Certainly there needs to be discussion about immigration, and it would include topics like amnesty, national security, the economy, etc. However, if you’re going to bring religion into the discussion, it’s a good idea to know what the Bible says about the subject. So, this is going to be a Bible-heavy post wherein I present a lot of verses for consideration. I’m not going to talk about how immigration keeps our population from aging or helps our economy. You can find those arguments elsewhere. This post is solely about a religious perspective. Got your Bible handy? Here we go!
“Do not mistreat an alien or oppress him, for you were aliens in Egypt.”-Exodus 22:21
“Do not oppress an alien; you yourselves know how it feels to be aliens, because you were aliens in Egypt.”-Exodus 23:9
“When an alien lives with you in your land, do not mistreat him. The alien living with you must be treated as one of your native-born. Love him as yourself, for you were aliens in Egypt. I am the Lord your God.” –Leviticus 19:33-34
“If one of your countrymen becomes poor and is unable to support himself among you, help him as you would an alien or temporary resident, so he can continue to live among you.”-Leviticus 25:35 [Note this is a good one to consider when tempted to complain about welfare too.]
“He [God] defends the cause of the fatherless and the widow, and loves the alien, giving him food and clothing. And you are to love those who are aliens, for you yourselves were aliens in Egypt.” –Deuteronomy 10:18-19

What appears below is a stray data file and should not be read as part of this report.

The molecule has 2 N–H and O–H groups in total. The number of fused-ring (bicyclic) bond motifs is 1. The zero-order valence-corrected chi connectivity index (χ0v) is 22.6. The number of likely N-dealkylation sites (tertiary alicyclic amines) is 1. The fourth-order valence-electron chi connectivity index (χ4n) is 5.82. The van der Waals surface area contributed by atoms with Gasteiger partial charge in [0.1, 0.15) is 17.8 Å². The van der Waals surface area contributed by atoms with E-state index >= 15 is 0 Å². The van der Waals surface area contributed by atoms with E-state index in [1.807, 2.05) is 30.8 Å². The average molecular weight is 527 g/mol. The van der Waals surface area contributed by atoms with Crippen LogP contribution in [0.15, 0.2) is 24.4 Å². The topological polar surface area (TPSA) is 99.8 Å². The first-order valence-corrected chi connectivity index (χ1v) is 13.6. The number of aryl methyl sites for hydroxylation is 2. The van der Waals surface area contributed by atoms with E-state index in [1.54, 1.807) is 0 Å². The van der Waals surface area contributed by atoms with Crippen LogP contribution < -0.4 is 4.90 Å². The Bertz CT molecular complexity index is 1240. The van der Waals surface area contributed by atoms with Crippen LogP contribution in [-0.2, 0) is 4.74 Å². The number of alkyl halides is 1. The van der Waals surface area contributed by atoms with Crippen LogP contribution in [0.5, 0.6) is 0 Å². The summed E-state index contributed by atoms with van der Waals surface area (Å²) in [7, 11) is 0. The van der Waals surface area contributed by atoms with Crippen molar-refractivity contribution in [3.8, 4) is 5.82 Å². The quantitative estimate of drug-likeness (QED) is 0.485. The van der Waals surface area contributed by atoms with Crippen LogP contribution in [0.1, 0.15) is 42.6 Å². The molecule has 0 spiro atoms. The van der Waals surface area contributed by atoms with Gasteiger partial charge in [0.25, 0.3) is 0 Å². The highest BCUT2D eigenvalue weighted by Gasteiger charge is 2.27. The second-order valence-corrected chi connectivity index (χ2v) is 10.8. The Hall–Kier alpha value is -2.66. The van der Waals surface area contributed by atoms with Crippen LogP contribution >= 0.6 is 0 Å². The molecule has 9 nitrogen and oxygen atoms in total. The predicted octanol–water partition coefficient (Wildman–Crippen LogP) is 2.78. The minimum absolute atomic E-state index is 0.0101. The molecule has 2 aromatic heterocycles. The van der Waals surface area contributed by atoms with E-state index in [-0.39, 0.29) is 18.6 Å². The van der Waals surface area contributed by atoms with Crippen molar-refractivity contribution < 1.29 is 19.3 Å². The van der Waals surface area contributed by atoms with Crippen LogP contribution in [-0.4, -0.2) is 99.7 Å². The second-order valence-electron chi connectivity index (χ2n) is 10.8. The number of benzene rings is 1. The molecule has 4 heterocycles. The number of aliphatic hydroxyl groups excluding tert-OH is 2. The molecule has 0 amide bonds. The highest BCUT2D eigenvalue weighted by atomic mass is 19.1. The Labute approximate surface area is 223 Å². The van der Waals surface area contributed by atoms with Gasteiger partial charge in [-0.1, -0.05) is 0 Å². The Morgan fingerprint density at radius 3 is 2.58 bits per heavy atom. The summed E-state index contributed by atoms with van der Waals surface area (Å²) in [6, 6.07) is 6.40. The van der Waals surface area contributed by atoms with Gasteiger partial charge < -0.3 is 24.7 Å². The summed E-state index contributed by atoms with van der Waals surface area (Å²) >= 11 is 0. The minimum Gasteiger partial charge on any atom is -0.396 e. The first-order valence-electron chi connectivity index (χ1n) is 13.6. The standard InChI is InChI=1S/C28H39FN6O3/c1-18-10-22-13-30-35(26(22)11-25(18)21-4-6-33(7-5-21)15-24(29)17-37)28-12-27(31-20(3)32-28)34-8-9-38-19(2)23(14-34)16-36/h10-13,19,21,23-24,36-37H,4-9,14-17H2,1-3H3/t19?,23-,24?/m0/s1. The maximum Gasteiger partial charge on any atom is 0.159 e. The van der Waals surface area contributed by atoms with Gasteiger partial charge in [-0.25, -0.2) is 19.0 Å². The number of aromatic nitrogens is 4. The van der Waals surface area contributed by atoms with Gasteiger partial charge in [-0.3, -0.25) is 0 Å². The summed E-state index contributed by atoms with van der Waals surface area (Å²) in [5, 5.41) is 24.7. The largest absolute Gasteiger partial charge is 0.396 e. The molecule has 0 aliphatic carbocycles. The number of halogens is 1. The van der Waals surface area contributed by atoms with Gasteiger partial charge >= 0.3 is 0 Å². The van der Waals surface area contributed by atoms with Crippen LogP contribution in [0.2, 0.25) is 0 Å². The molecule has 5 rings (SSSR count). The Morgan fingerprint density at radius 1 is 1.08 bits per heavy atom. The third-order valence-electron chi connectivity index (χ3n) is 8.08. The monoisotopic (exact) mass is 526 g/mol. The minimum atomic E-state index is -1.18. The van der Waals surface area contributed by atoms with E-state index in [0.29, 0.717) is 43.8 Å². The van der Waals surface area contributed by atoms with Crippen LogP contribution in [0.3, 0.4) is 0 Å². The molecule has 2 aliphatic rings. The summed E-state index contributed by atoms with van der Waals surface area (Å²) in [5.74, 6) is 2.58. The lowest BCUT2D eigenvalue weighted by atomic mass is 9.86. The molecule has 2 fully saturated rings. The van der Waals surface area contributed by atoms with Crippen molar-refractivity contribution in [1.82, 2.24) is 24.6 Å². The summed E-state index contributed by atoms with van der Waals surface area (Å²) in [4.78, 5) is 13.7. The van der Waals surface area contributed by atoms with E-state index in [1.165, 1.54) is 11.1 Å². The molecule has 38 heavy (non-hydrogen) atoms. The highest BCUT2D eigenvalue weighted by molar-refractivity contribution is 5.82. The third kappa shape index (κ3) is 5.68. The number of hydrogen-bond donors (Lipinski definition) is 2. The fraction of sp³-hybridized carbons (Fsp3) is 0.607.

“Cursed is the man who withholds justice from the alien, the fatherless or the widow…” –Deuteronomy 27:19
“…do not oppress the alien, the fatherless or the widow…” –Jeremiah 5:6
“You are to allot it as an inheritance for yourselves and for the aliens who have settled among you and who have children. You are to consider them as native-born Israelites; along with you they are to be allotted an inheritance among the tribes of Israel.” –Ezekiel 47:22
“This is what the Lord Almighty says: ‘Administer true justice; show mercy and compassion to one another. Do not oppress the widow or the fatherless, the alien or the poor. In your hearts do not think evil of each other.’” –Zechariah 7:9-10
“’So I will come near to you for judgment. I will be quick to testify against…those who defraud laborers of their wages, who oppress the widow and the fatherless, and deprive aliens of justice, but do not fear me,’ says the Lord Almighty.” –Malachi 3:5
“For I was hungry and you gave me something to eat, I was thirsty and you gave me something to drink, I was a stranger and you invited me in,” –Matthew 25:35
“Love the Lord your God with all your heart and with all your soul and with all your mind and with all your strength. The second is this: ‘Love your neighbor as yourself.’ There is no greater commandment than these.” –Mark 12:30-31
“People will come from east and west and north and south, and will take their places at the feast in the kingdom of God” –Luke 13:29
“But our citizenship is in heaven.” –Philippians 3:20a
“Do not forget to entertain strangers, for by so doing some people have entertained angels without knowing it.” –Hebrews 13:2